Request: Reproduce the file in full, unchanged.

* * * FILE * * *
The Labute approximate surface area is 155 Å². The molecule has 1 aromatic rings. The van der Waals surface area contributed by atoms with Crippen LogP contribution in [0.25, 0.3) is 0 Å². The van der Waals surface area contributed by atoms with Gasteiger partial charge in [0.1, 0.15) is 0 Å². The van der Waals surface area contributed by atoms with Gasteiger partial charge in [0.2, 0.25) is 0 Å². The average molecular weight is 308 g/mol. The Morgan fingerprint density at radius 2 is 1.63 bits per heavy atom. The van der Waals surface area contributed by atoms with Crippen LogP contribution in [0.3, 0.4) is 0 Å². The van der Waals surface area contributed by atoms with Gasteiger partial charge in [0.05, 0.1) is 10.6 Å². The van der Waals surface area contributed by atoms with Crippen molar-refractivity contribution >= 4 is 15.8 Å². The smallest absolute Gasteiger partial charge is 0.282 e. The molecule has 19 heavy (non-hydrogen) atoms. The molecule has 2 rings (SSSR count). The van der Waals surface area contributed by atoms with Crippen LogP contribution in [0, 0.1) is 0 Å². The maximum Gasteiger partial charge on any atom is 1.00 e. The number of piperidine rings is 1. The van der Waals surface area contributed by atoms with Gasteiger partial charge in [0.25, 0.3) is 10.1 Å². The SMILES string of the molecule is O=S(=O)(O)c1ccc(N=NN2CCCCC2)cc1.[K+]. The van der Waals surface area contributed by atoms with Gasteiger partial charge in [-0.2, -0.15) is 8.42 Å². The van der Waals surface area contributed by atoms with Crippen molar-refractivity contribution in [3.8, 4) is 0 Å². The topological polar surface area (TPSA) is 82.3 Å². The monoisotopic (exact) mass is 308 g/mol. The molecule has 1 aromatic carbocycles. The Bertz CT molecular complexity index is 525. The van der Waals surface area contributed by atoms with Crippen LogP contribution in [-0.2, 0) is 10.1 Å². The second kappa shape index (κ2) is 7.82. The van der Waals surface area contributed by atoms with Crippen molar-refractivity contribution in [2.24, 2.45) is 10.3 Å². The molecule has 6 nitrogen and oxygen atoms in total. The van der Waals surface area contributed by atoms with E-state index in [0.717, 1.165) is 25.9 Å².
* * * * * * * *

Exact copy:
The Labute approximate surface area is 155 Å². The molecule has 1 aromatic rings. The van der Waals surface area contributed by atoms with Crippen LogP contribution in [0.25, 0.3) is 0 Å². The van der Waals surface area contributed by atoms with Gasteiger partial charge in [0.1, 0.15) is 0 Å². The van der Waals surface area contributed by atoms with Gasteiger partial charge in [0.2, 0.25) is 0 Å². The average molecular weight is 308 g/mol. The Morgan fingerprint density at radius 2 is 1.63 bits per heavy atom. The van der Waals surface area contributed by atoms with Crippen LogP contribution in [0.3, 0.4) is 0 Å². The van der Waals surface area contributed by atoms with Gasteiger partial charge in [0.05, 0.1) is 10.6 Å². The van der Waals surface area contributed by atoms with Crippen molar-refractivity contribution >= 4 is 15.8 Å². The smallest absolute Gasteiger partial charge is 0.282 e. The molecule has 19 heavy (non-hydrogen) atoms. The molecule has 2 rings (SSSR count). The van der Waals surface area contributed by atoms with Crippen LogP contribution in [0, 0.1) is 0 Å². The maximum Gasteiger partial charge on any atom is 1.00 e. The number of piperidine rings is 1. The van der Waals surface area contributed by atoms with Gasteiger partial charge in [0.25, 0.3) is 10.1 Å². The SMILES string of the molecule is O=S(=O)(O)c1ccc(N=NN2CCCCC2)cc1.[K+]. The van der Waals surface area contributed by atoms with Gasteiger partial charge in [-0.2, -0.15) is 8.42 Å². The van der Waals surface area contributed by atoms with Crippen molar-refractivity contribution in [3.8, 4) is 0 Å². The topological polar surface area (TPSA) is 82.3 Å². The monoisotopic (exact) mass is 308 g/mol. The molecule has 1 aromatic carbocycles. The Bertz CT molecular complexity index is 525. The van der Waals surface area contributed by atoms with Crippen LogP contribution in [-0.2, 0) is 10.1 Å². The second kappa shape index (κ2) is 7.82. The van der Waals surface area contributed by atoms with Crippen molar-refractivity contribution in [2.24, 2.45) is 10.3 Å². The molecule has 6 nitrogen and oxygen atoms in total. The van der Waals surface area contributed by atoms with E-state index in [0.717, 1.165) is 25.9 Å².